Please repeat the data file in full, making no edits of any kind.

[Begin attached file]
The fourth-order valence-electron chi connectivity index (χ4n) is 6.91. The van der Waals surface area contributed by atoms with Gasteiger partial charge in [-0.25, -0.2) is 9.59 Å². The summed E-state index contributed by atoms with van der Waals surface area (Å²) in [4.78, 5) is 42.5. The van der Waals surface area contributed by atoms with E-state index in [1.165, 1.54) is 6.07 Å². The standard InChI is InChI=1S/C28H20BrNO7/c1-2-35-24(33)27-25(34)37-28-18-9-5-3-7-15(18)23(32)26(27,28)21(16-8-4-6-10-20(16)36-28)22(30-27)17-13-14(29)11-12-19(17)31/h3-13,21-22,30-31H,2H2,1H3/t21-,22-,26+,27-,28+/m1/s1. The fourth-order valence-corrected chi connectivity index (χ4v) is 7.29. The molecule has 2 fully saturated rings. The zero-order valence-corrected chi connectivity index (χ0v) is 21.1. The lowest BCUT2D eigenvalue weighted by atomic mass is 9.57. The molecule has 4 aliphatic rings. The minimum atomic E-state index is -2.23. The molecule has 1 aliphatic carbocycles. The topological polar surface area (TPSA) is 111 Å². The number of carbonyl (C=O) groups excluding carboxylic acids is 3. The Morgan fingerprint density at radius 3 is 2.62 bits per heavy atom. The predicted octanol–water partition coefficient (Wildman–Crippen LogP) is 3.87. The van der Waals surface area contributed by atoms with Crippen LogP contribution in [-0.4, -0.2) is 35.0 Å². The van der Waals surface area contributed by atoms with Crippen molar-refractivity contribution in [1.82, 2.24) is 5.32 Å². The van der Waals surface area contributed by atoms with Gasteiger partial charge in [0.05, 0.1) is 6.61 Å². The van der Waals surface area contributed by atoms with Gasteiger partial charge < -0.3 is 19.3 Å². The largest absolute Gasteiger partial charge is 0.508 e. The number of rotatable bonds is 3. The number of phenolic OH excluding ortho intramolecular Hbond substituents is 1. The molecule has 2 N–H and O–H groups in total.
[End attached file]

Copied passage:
The fourth-order valence-electron chi connectivity index (χ4n) is 6.91. The van der Waals surface area contributed by atoms with Gasteiger partial charge in [-0.25, -0.2) is 9.59 Å². The summed E-state index contributed by atoms with van der Waals surface area (Å²) in [4.78, 5) is 42.5. The van der Waals surface area contributed by atoms with E-state index in [1.165, 1.54) is 6.07 Å². The standard InChI is InChI=1S/C28H20BrNO7/c1-2-35-24(33)27-25(34)37-28-18-9-5-3-7-15(18)23(32)26(27,28)21(16-8-4-6-10-20(16)36-28)22(30-27)17-13-14(29)11-12-19(17)31/h3-13,21-22,30-31H,2H2,1H3/t21-,22-,26+,27-,28+/m1/s1. The fourth-order valence-corrected chi connectivity index (χ4v) is 7.29. The molecule has 2 fully saturated rings. The zero-order valence-corrected chi connectivity index (χ0v) is 21.1. The lowest BCUT2D eigenvalue weighted by atomic mass is 9.57. The molecule has 4 aliphatic rings. The minimum atomic E-state index is -2.23. The molecule has 1 aliphatic carbocycles. The topological polar surface area (TPSA) is 111 Å². The number of carbonyl (C=O) groups excluding carboxylic acids is 3. The Morgan fingerprint density at radius 3 is 2.62 bits per heavy atom. The predicted octanol–water partition coefficient (Wildman–Crippen LogP) is 3.87. The van der Waals surface area contributed by atoms with Crippen LogP contribution in [-0.4, -0.2) is 35.0 Å². The van der Waals surface area contributed by atoms with Crippen molar-refractivity contribution in [1.82, 2.24) is 5.32 Å². The van der Waals surface area contributed by atoms with Gasteiger partial charge in [0.05, 0.1) is 6.61 Å². The van der Waals surface area contributed by atoms with Gasteiger partial charge < -0.3 is 19.3 Å². The largest absolute Gasteiger partial charge is 0.508 e. The number of rotatable bonds is 3. The number of phenolic OH excluding ortho intramolecular Hbond substituents is 1. The molecule has 2 N–H and O–H groups in total.